In my darkest times, I read parts of Leaves of Grass to help ground me. While there are still some who debate Whitman’s sexual orientation, it seems likely that he did have an affair with Peter Doyle. Edward Carpenter recounted his intimate interlude with Whitman to his friend Gavin Arthur, who then recorded the affair in his journal. I suspect Whitman today would have worn the moniker of Queer quite proudly.
Whitman’s poetry fills me with optimism about humanity; his words often pull me out of my misanthropic woes. When I read:
I am of old and young, of the foolish as much as the wise,
Regardless of others, ever regardful of others,
Maternal as well as paternal, a child as well as a man,
Stuff’d with the stuff that is coarse and stuff’d with the stuff that is fine,
One of the Nation of many nations, the smallest the same and the largest the same,
I feel enveloped in a part of humanity that is flawed, but connected. The connectedness is the rich good stuff–the stuff that gives me hope and optimism.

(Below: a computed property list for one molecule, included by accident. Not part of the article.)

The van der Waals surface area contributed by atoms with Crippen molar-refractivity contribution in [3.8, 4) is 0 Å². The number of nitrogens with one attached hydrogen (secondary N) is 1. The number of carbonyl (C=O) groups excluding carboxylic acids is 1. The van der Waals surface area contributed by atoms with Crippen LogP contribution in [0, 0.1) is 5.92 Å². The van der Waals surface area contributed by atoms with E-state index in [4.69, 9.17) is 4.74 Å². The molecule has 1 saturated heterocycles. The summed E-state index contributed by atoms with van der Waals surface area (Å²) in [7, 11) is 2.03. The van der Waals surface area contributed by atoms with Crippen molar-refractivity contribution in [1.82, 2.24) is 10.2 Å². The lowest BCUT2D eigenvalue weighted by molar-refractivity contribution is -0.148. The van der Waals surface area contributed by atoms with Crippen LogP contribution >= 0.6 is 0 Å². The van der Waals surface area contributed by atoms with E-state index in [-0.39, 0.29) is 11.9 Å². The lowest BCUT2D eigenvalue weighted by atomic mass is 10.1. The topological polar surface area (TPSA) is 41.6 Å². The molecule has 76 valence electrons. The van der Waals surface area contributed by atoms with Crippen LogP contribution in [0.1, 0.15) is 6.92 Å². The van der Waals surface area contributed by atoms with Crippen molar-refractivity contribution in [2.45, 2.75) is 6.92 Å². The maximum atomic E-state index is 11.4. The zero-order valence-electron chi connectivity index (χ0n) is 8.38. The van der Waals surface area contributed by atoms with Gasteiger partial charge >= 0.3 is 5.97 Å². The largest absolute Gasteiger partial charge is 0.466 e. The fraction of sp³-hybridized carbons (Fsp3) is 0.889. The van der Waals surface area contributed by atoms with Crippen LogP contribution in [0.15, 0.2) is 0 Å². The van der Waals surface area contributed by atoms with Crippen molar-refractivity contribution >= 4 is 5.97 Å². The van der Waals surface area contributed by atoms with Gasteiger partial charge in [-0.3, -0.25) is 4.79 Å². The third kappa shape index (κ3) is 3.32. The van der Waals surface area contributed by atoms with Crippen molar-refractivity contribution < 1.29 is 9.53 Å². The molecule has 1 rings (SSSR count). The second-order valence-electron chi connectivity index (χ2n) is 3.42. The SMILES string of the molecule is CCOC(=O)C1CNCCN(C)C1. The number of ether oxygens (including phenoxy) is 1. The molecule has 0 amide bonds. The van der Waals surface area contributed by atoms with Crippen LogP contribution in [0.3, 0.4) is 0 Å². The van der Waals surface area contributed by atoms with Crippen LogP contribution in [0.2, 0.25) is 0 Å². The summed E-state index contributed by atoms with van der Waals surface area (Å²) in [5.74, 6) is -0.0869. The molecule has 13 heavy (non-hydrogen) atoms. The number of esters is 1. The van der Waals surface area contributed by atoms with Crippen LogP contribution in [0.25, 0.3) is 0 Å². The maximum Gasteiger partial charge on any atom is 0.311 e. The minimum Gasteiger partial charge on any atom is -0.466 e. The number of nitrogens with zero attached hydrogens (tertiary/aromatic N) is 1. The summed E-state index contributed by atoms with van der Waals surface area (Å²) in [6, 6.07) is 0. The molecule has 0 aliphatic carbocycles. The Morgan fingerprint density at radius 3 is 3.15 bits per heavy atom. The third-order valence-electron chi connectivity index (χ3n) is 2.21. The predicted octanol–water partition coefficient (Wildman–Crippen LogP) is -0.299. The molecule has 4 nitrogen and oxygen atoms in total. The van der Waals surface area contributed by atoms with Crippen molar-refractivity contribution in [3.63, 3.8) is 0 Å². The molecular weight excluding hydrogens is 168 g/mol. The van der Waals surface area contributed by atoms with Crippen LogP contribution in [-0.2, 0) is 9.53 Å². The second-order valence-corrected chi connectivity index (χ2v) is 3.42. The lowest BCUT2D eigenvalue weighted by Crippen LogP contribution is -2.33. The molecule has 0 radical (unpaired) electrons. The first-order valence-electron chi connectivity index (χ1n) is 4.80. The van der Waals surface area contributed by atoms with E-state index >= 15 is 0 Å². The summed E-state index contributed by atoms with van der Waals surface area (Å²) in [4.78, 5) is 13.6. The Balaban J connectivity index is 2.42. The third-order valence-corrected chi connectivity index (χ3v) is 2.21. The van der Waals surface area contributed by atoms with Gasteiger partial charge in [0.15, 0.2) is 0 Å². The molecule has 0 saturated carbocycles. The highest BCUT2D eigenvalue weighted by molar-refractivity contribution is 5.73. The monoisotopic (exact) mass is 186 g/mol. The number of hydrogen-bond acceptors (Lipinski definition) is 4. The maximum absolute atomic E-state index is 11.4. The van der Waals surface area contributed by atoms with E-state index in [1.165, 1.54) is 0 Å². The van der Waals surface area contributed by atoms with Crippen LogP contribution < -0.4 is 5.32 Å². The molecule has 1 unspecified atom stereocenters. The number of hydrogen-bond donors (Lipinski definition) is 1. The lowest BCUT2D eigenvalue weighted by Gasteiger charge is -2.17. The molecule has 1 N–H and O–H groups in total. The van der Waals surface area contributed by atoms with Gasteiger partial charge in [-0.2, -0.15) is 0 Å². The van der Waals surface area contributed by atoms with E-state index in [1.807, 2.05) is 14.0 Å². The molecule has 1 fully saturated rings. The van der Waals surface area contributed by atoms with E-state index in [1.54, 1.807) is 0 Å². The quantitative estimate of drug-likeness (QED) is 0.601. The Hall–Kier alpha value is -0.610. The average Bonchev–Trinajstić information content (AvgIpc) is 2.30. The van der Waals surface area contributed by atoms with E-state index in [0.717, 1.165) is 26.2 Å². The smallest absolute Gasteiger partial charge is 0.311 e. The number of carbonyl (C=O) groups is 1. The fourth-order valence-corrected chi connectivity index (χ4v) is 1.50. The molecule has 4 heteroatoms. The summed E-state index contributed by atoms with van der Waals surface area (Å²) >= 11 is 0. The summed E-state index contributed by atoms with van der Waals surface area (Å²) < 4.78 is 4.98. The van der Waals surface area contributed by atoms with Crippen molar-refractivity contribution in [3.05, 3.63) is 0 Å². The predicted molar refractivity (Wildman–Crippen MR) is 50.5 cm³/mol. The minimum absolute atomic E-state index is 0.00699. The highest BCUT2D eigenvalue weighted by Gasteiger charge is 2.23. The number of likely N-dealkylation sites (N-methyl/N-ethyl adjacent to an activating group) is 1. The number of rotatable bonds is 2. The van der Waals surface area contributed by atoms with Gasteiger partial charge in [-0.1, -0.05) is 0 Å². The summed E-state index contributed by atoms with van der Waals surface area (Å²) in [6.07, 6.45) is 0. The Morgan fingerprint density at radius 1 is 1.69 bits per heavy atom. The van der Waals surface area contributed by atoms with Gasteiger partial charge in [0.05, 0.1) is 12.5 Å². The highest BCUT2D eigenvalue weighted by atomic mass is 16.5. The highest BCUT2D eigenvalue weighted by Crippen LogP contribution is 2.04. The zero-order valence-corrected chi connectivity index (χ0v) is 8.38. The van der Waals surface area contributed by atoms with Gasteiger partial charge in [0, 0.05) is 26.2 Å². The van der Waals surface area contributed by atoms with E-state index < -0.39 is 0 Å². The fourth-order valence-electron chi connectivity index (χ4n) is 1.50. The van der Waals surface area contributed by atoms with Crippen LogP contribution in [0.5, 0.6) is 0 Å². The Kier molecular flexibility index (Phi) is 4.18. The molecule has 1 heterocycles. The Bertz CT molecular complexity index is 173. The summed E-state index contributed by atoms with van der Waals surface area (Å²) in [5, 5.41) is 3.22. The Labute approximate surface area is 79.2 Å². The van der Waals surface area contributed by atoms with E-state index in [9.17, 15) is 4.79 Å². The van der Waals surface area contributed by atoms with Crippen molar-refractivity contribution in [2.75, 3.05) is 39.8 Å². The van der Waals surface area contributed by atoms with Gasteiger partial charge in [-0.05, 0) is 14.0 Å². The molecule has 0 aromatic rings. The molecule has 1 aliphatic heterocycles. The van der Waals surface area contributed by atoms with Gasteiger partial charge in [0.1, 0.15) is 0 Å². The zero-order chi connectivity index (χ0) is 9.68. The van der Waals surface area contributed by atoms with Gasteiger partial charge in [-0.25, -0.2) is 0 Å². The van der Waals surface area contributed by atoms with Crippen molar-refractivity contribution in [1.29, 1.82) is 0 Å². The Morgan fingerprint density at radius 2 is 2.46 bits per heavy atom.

I am the poet of the Body and I am the poet of the Soul,
The pleasures of heaven are with me and the pains of hell are with me,
The first I graft and increase upon myself, the latter I translate into a new tongue.
I am the poet of the woman the same as the man,
And I say it is as great to be a woman as to be a man,
And I say there is nothing greater than the mother of men.
For me, this is my religion. Whitman’s words here seem sacred and his sharing of how connected we are, for me, seems to show how natural and fluid sexual orientation is, and the softness of the lines of gender identity–how natural. In some respects, Whitman is responsible for this blog. If you have not read two of my favorites, Leaves of Grass or Crossing Brooklyn Ferry, I strongly encourage you to read these works.